Debates about law school rankings and notions of "hierarchy" typically generate more ink than insight. A recent paper by Olufunmilayo Arewa (UC-Irvine), Andrew P. Morriss (Alabama), and William D. Henderson (Indiana), Enduring Hierarchies in American Legal Education, however, is one notable exception. The paper draws on a rich and diverse array of data sets, some of which span decades. (By sheer happenstance, the paper's circulation coincides with the distribution of US News ballots for its annual (2014) rankings.) Equally important, this paper contributes to a foundation for future empirical work on legal education and law schools. The abstract follows.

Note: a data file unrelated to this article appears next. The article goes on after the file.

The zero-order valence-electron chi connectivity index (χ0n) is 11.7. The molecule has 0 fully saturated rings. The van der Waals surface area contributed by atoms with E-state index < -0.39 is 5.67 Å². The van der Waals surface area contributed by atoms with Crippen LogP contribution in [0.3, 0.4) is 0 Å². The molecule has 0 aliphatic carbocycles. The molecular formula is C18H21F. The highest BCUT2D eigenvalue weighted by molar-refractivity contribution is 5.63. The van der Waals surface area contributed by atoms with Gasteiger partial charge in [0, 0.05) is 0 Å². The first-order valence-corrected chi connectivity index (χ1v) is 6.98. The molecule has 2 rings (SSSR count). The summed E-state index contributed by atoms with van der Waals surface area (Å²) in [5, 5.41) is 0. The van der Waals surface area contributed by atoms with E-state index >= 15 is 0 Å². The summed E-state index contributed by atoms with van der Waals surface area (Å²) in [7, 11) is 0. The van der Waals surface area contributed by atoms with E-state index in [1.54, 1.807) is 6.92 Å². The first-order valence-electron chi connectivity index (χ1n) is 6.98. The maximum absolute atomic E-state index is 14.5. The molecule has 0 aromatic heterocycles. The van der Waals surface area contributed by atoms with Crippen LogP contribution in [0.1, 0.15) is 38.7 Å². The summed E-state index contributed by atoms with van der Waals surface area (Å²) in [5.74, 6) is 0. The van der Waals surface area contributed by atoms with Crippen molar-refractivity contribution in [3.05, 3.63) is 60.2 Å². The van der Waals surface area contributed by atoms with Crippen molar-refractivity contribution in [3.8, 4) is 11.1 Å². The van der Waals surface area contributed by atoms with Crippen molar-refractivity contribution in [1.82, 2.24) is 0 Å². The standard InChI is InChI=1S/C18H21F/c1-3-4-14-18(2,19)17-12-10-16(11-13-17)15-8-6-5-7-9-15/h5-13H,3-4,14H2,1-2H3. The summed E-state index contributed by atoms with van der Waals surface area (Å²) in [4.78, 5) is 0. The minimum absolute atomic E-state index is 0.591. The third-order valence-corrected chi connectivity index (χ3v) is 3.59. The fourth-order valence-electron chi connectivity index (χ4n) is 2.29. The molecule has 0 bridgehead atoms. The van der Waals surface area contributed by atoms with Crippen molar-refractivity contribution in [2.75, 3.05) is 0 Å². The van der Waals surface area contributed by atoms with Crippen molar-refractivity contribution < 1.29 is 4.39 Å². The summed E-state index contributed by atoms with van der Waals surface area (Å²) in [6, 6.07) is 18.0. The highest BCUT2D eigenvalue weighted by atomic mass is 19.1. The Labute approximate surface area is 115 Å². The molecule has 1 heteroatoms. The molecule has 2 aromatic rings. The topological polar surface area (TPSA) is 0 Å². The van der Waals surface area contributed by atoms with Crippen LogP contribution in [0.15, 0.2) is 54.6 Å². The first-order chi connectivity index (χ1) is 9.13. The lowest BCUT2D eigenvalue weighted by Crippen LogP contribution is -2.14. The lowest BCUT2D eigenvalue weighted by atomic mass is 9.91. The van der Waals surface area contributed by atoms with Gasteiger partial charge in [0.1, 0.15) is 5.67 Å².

"Although much attention has been paid to U.S. News & World Report’s rankings of U.S. law schools, the hierarchy it describes is a long-standing one rather than a recent innovation. In this Article, we show the presence of a consistent hierarchy of U.S. law schools from the 1930s to the present, provide a categorization of law schools for use in research on trends in legal education, and examine the impact of U.S. News’s introduction of a national, ordinal ranking on this established hierarchy. The Article examines the impact of such hierarchies for a range of decision-making in law school contexts, including the role of hierarchies in promotion, tenure, publication, and admissions, for employers in hiring, and for prospective law students in choosing a law school. This Article concludes with suggestions for ways the legal academy can move beyond existing hierarchies and at the same time address issues of pressing concern in the legal education sector. Finally, the Article provides a categorization of law schools across time that can serve as a basis for future empirical work on trends in legal education and scholarship."